Introduction. The immediate aim should be to identify potentially resuscitative acute abdominal pain that requires prompt investigation or early surgical intervention. We aimed to evaluate whether serum cortisol levels differentiate surgical and non-surgical disease in patients with acute abdominal pain.
Materials and methods. In this prospective cross-sectional study, the primary end-point was defined as differences in serum cortisol levels between surgically and non-surgically treated patients with non-traumatic acute abdominal pain. The secondary end-point was to compare the cortisol levels with defined complete blood count (CBC) parameters in those groups.
Results. One hundred eleven patients with acute abdominal pain were included in the study. Three most frequent diagnoses were nonspecific abdominal pain, acute appendicitis and dyspeptic complaints. Thirty patients were hospitalized and 22 of them were operated. The median cortisol level was 23.13 µg/dl in surgically treated patients and 13.94 µg/dl in non-surgically treated patients (p<0.001). The area under the ROC curve using cortisol to detect surgical disease was 0.750 (95% CI, 0.659-0.827) and the accuracy of cortisol to detect surgical disease was not inferior to defined CBC parameters. A cortisol value of 17.98 µg/dl had a sensitivity of 67.4% and a specificity of 77.3% for surgical disease.
Conclusion. Operated patients had higher serum cortisol levels. High serum cortisol levels may indicate surgical disease at the early stage on admission in ED patients with acute abdominal pain and may be used as a marker in the prediction of acute surgical abdomen.
Key words: abdominal pain, cortisol, emergency department, surgery
Abdominal pain is one of the most common admission complaints at the emergency departments (EDs). Pain of less than one week’s duration that may require urgent surgery is defined as acute abdominal pain. Abdominal pain is a condition that almost everyone has encountered at least once in their lifetime, and has a broad differential diagnosis, including benign and life-threatening diseases. In 2009, 8% of all ED patients in the United States (10.41 million patients) presented with abdominal pain. (1) The variability of symptoms and clinical features of many serious causes of abdominal pain has led to doctors relying heavily on diagnostic tests. As reported in a ED based study, 65% of patients with undifferentiated non-traumatic abdominal pain received at least one diagnostic test during their evaluation. (2) Patients with acute abdominal pain are a heterogeneous group that consumes a great deal of ED’s resources. The immediate aim should be to identify potentially resuscitative acute abdominal pain that requires prompt investigation or early surgical intervention. For life-threatening conditions, timely diagnoses and pertinent investigations are essential for appropriate intervention and management.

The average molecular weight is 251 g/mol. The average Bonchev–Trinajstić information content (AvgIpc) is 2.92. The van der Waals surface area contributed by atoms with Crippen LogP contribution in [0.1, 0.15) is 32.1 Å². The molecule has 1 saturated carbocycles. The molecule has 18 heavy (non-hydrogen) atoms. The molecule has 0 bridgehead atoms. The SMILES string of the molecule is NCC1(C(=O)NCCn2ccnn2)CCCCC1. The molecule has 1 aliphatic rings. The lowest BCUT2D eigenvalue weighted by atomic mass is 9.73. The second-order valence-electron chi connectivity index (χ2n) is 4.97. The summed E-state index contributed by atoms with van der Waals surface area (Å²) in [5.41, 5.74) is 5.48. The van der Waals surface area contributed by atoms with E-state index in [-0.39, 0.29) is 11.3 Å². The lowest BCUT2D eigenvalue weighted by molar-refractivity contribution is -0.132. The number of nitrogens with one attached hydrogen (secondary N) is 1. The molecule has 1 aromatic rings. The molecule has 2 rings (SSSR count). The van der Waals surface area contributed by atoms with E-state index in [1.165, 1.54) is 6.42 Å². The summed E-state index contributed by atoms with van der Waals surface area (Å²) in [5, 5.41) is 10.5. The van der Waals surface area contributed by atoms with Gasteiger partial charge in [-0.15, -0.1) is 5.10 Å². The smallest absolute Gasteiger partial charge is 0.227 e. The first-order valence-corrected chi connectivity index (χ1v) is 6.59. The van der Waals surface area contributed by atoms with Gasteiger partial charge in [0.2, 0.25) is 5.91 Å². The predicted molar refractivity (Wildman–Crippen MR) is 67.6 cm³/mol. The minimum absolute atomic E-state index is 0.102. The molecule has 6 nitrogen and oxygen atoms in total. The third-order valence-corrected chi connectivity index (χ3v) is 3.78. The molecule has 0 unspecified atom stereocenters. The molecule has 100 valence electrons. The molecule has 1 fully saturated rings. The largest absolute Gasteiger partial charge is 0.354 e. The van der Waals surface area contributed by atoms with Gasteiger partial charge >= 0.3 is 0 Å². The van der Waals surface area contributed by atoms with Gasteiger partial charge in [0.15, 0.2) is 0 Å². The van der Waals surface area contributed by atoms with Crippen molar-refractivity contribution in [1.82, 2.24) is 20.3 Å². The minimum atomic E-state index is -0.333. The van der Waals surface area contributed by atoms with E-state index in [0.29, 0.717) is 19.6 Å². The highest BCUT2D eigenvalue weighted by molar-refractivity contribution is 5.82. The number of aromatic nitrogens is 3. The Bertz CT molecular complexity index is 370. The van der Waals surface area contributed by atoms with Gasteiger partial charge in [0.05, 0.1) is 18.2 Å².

The response of hypothalamic pituitary adrenal axis is an important defence factor. Cortisol is a principle hormone secreted by adrenal glands and essential to regulate stressful conditions in human body. Its proportional secretion is positively correlated with the degree of illness in hospitalized medical patients and already shown in research. (3) Also, there are some already known clinical elevated cortisol level situations in literature such as viral infections, psychiatric disorders, psychological stress or exposure. (4-8)
To understand the stress response to a stressful clinical condition in the pathogenesis of acute abdomen, we measured the cortisol levels on ED admission. We hypothesized that higher cortisol levels are related to the laparotomy in patients with acute abdominal pain.
Materials and methods
This prospective observational cross-sectional study was performed in a training and research hospital ED between the dates of November 20, 2013 and December 5, 2013. The ED has 180000 visits annually. Permission for the study was approved by the local ethics committee (302/16.08.2013). Informed consent was obtained from each patient.